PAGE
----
In conclusion, it is a relevant book for understanding the new techniques of power and exploitation of neoliberalism, but which, in my view, does not incisively contribute to overcoming this domination, to the radical transformation of this reality, given the defeatism of Byung-Chul before the famous maxim of thesis eleven. As much as there are interesting reflections from a strictly philosophical point of view, I don't know of any oppressed people who have effectively fought their exploitation as proposed by idiocy. The same, however, cannot be said about the much criticized Marxist praxis. The struggle organized in a classist way was historically more effective towards the appreciation of life and human emancipation.

Footnote for audiovisual enthusiasts: there is not a single episode of Black Mirror that is not contemplated by some part of this book. The raw reality of all of us who are exploited, even digitally and psychologically, by capital. Some excerpts:

The capitalism of Like should come with a warning label: Protect me from what I want. (pg. 16)

Under neoliberalism, the technology of power takes on a subtle form. It does not lay hold of individuals directly. Instead, it ensures that individuals act on themselves so that power relations are interiorized – and then interpreted as freedom. Self-optimization and submission, freedom and exploitation, fall into one. (pg. 23)

The neoliberal regime is in the course of inaugurating the age of exhaustion. Today, the psyche itself is being exploited. (pg. 24)

Neoliberal psychopolitics is dominated by positivity. Instead of working with negative threats, it works with positive stimuli. Instead of administering ‘bitter medicine’, it enlists Liking. (pg. 28)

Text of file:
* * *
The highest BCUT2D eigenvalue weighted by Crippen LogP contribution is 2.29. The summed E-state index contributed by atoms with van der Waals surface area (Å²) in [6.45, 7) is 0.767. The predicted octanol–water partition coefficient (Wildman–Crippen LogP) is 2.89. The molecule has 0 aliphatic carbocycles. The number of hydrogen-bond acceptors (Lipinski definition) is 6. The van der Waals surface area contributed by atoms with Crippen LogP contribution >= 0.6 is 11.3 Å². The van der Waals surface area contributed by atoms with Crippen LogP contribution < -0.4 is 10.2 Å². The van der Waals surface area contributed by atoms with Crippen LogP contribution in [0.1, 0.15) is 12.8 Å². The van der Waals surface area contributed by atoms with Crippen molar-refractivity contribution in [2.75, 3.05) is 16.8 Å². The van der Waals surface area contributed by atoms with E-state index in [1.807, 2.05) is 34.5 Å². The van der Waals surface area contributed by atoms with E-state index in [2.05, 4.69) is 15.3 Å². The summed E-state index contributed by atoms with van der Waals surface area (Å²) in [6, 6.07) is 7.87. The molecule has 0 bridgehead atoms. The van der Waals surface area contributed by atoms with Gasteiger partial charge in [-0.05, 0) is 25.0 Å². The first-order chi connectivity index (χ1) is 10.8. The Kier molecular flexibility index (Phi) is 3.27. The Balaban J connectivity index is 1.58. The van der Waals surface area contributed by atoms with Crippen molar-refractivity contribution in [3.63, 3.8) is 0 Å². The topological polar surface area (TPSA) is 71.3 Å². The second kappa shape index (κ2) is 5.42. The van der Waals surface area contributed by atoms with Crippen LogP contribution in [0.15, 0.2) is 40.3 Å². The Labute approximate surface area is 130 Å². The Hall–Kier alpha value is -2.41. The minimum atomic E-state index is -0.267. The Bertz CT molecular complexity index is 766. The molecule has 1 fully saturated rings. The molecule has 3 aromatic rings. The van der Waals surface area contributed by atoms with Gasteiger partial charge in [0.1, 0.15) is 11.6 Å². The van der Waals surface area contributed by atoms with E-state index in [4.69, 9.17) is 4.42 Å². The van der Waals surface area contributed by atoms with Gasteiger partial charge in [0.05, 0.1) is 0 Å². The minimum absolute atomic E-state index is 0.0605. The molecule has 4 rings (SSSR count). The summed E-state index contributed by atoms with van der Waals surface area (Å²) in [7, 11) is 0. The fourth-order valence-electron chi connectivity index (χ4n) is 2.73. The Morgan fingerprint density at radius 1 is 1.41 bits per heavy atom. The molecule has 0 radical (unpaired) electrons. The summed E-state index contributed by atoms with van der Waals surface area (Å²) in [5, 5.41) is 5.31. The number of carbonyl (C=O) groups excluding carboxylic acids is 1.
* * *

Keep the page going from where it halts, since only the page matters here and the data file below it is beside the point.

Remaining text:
Today’s society of information is not characterized by destroying words, but by multiplying them without end. (pg. 29)

In the digital panopticon, the illusion of limitless freedom and communication predominates. Here there is no torture – just tweets and posts. Nor is there a mysterious ‘Ministry of Truth’. Transparency and information have taken the place of truth. The new conception of power does not involve controlling the past, but steering the future psychopolitically. (pg. 30)

The gamification of work exploits homo ludens. The player subjugates him- or herself to the order of domination in the very act of playing. Today, the gamification logic of ‘Likes’, ‘Friends’ and ‘Followers’ means that social communication is also being plugged into and subordinated to a game mode. The corollary of the gamification of communication is its commercialization. That said, this process is destroying human communication. (pg. 38)

Belief that life admits measurement and quantification governs the digital age as a whole. ‘Quantified Self’ honours this faith too. The body is outfitted with sensors that automatically register data. (pg. 45)

Who am I? ‘Quantified Self’ represents a Dadaist technology too; it empties the self of any and all meaning. The self gets broken down into data until no sense remains. (…) The motto of Quantified Self is ‘Self Knowledge through Numbers’. (pg. 46)

Big Data never forgets anything at all. For this reason alone, the digital panopticon is much more efficient than Bentham’s. (pg. 47)

For instance, at a given stage of pregnancy, a woman may crave a particular product – yet this impulse marks a correlation of which she remains unaware. She buys the item, but she doesn’t know why. That’s how it is. Conceivably, this that’s-how-it-is (Es-ist-so) exists in psychic proximity to the Freudian id (Es), which escapes the ego and consciousness. In this light, Big Data is making the id into an ego to be exploited psychopolitically. If Big Data has access to the realm of our unconscious actions and inclinations, it is possible to construct a psychopolitics that would reach deep into our psyche to exploit it. (pg. 48)

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marginalia   philosophy